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Menudo

Source: Lester Cohen / Getty

“All I remember was that I, like, passed out. When I woke up, I was naked and I was bleeding, so I knew that I had been penetrated,” recounted Angelo Garcia in the new four-part HBO Max documentary, Menudo: Forever Young. Now 46 years old, the Puerto Rican Brooklynite shares one of his earliest experiences as an 11-year-old member of the world-famous quintet. “I had, like, these burn marks on my face from the rug… I was very confused and I didn’t understand,” he said.

Debuting Thursday, June 23, Menudo: Forever Young explores how “the glitz and glamour was a web of abuse and exploitation at the hands of the band’s manager, Edgardo Diaz,” according to its synopsis. The project was first screened at the 2022 Tribeca Festival, and it was directed by the duo of Angel Manuel Soto and Kristofer Rios.

Menudo was once one of the most popular boy bands in the world. Created in 1977 by music producer Edgardo Díaz, the young Latin quintet made many teenage girls worldwide and their mothers swoon with hits like “Si Tú No Estás,” “Claridad,” and “Hold Me.” And the group launched the career of one of entertainment’s biggest heartthrobs, Ricky Martin.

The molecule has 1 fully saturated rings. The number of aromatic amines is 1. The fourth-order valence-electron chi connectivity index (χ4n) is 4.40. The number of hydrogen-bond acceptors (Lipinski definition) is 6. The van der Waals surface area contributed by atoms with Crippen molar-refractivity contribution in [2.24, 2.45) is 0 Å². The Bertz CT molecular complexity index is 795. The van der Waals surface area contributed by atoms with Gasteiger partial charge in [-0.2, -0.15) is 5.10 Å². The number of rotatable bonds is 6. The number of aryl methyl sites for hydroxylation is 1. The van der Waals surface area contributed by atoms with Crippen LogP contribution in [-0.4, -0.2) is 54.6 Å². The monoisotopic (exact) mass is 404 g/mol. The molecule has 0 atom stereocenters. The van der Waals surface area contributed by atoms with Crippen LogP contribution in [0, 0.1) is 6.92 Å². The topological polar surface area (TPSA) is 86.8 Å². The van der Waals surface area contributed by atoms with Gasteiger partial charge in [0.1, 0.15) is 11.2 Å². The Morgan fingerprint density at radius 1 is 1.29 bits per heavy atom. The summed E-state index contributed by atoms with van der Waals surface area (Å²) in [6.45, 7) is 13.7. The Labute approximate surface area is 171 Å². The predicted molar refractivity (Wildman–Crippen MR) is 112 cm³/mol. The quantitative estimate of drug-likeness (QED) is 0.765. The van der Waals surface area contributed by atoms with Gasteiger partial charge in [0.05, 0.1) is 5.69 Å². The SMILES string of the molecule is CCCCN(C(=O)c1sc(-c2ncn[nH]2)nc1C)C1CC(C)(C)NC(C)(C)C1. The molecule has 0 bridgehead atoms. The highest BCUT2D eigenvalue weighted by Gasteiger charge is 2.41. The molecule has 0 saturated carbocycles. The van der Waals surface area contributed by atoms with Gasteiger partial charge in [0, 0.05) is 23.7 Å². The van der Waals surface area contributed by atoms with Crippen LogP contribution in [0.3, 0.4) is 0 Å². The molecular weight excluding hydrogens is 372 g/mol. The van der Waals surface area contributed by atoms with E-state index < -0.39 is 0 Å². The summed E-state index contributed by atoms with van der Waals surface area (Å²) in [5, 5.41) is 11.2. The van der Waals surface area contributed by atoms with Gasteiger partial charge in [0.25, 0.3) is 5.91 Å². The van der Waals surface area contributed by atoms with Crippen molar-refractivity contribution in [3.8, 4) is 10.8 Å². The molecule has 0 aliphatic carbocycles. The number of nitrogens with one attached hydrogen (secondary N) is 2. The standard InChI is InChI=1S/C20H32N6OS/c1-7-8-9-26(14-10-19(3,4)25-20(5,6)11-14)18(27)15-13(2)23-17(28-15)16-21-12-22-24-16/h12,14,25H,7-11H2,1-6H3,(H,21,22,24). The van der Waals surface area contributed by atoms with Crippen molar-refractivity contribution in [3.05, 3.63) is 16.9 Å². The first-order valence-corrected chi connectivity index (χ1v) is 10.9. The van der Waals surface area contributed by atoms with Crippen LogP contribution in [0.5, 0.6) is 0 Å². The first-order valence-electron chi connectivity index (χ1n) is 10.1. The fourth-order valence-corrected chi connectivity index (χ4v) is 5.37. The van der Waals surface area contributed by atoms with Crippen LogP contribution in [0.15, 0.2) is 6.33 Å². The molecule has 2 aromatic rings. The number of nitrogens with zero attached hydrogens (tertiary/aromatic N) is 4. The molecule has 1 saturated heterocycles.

But in 1991, some former members of the group appeared on El Show De Cristina and shook up the Latin music world. They openly accused Díaz and his cohorts of rape, sexual assault, and engaging in multiple age-inappropriate activities with the band members.

The group went through multiple iterations over the course of its 22-year existence. In fact, the band has had over 30 different members. Díaz reportedly kept Menudo fresh by employing a strategy that reporter Geraldo Rivera called “fountain of youth.” Díaz would recruit young boys into the band, around 10 or 11 years old, and then send them on their way once they turned 16. (Martin became a part of Menudo when he 9.)

Díaz has always maintained his innocence. However, in 1991, he did say the following about the band: “These are kids who had serious emotional problems. All the problems that are found in our society were also found in Menudo.” (Díaz reportedly declined any involvement with the HBO Max documentary, as was said of Martin.)

The boys usually came from poor backgrounds, and so the boys’ parents usually saw no issue signing over guardianship to Díaz. “There were a lot of good things that came out of Menudo,” admitted Ralphy Rodriguez, who joined Menudo as a 13-year-old in 1987 and (with his father by his side) confronted Díaz on El Show De Cristina four years later. “But there was a price to pay for that magic.”